The American Red Cross is a brand name itself, though recently tarnished as a result of ProPublica’s investigative pieces on the ARC’s alleged misrepresentation of cost allocations and expenditures and its performance regarding Superstorm Sandy relief efforts. Still, for most Americans who aren’t tracking stories about nonprofits, the Red Cross is still widely respected and trusted. Consequently, the ARC has a bigger responsibility than most other nonprofits when it comes to the messages its policies and actions imply. People look to the ARC, a health-related organization, and see its willingness to do business with big tobacco as a statement running counter to the many organizations that are divesting from tobacco stocks because of the societal costs and damage they cause.

What does it mean to efforts such as the tobacco-free campuses campaign—1,477 college campuses and 3,822 hospitals are entirely tobacco-free—to find the ARC giving tobacco a pass? What does it mean to efforts to get colleges and universities to join the 33 institutions of higher education, including Harvard University and the Harvard School of Public Health, the University of California-Berkeley and its School of Public Health, Emory University Medical School, the University of North Carolina School of Public Health, and the Ohio State University School of Public Health, that have divested from tobacco stocks? Does it matter to the ARC that such major foundations as the Bill & Melinda Gates Foundation, the Robert Wood Johnson Foundation, the Jessie Smith Noyes Foundation, the Hewlett Foundation, the Henry J. Kaiser Foundation, and even the Rockefeller Foundation have divested from tobacco?

Jesse Bragg, the media director of Corporate Accountability International, one of the organizations that signed the letter to the ARC, told NPQ that he believes that the Red Cross has “an opportunity here to set the precedent for other health-oriented nonprofits…especially because [the tobacco money] is such a small part of what they raise every year.” With over $3.4 billion in total revenues in 2013, ranking it sixth on the NPT Top 100 list, the American Red Cross could disgorge itself of tobacco money without much or any financial consequences. It is hardly a nonprofit “usually strapped for cash” “no matter what size…[it] is,” the explanation offered by one commentator as to why the ARC might solicit tobacco money.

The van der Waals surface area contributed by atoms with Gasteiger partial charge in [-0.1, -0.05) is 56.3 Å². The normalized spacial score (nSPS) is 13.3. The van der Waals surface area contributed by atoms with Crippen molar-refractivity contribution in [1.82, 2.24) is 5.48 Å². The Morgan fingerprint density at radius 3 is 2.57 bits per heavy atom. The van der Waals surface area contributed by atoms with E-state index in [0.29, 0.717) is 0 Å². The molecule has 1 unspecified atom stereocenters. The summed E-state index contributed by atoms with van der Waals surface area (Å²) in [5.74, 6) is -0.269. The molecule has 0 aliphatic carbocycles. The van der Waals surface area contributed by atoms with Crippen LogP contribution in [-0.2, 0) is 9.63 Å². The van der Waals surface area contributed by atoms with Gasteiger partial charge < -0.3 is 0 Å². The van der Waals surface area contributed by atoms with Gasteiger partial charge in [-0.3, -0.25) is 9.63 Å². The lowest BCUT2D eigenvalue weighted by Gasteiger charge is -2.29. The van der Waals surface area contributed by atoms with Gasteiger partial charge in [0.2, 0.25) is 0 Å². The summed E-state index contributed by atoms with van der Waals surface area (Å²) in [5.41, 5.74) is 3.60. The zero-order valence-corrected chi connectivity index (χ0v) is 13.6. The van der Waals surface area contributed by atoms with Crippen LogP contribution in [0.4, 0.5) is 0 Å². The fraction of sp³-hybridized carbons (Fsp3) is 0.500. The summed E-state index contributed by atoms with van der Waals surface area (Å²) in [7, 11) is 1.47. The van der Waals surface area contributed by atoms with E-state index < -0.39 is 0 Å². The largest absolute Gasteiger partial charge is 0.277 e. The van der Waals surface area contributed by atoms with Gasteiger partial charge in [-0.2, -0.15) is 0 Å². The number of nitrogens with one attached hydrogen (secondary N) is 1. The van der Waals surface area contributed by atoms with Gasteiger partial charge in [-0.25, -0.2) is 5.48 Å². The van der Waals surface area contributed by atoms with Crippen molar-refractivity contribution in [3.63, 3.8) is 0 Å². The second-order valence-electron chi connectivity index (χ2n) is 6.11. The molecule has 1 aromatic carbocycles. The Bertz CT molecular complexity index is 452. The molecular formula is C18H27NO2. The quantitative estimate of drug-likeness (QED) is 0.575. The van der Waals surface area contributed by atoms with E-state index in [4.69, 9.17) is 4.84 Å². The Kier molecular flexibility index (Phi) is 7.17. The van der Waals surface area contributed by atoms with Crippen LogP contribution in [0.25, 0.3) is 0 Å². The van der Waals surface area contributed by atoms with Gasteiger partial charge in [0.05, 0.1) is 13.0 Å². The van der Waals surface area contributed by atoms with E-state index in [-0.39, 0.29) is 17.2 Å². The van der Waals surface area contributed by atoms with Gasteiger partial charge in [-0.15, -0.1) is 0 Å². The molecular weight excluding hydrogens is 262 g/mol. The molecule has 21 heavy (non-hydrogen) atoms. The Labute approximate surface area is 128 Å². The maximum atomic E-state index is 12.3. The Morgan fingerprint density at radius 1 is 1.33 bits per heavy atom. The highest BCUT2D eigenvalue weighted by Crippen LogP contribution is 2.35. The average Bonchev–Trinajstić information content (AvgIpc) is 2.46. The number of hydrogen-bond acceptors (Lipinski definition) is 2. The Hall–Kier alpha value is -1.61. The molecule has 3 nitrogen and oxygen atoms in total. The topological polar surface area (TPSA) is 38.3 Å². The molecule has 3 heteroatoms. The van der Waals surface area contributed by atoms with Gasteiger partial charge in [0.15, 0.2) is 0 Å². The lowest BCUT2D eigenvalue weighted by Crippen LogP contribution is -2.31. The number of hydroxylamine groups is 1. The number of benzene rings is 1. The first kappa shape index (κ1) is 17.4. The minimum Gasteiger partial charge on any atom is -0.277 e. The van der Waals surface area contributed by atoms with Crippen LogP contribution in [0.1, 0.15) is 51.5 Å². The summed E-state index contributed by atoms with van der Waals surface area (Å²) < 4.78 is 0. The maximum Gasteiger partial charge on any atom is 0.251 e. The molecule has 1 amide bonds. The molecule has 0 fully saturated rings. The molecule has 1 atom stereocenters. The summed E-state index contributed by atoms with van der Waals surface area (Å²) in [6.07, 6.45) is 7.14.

“Why associate with an industry that kills six million people a year?” Bragg asks. That is exactly the right question for the American Red Cross.—Rick Cohen

  • Health advocate from Switzerland

    Excellent article on a subject that many people do not yet understand, and that does not get enough debate in the world of NGOs. The Tobacco Atlas estimâtes that one person dies from use of cigarettes or exposure to secondhand smoke for every $6000 profit that the Tobacco industry makes. If that is true, it means that 2000 people died to earn the 12 million that American Red Cross has accepted….

    The reason that any company invests in good causes is to develop good will, a good reputation and friends so as to be able to do business better. There is no harm in that if it is a normal business, but selling a product that kills a large proportion of the people who use it as intended is not normal, and Tobacco is the only legal product that fits that description. The Tobacco industry uses charitable contributions to buy credibility and friends in high places, and it uses what it has bought to resist adoption of life-saving Tobacco control policies.

    Around the world, secondhand smoke kills more people than weapons do…..and smoking kills many times more. Tobacco is not just another business with a dark spot…..it is dark to the core.

  • Brian Schott

    “Why associate with an industry that kills six million people a year?” This is an excellent question. And not just for the Red Cross.

    A quick search shows that Red Cross is far from the only institution to accept funding from Altria. Most disturbingly organizations like Big Brothers Big Sisters, 4H, Boys and Girls Clubs of America and numerous others that serve youth take millions each year. I was just solicited by Boys & Girls Club purporting to teach kids about Healthy Lifestyles – clearly something is amiss.

    Altria is a business, it’s fine and good that they are philanthropic. I just question charities that exist for health, safety, or for serving vulnerable youth grabbing dollars with such questionable sources rather than aligning their donation acceptance with what they preach.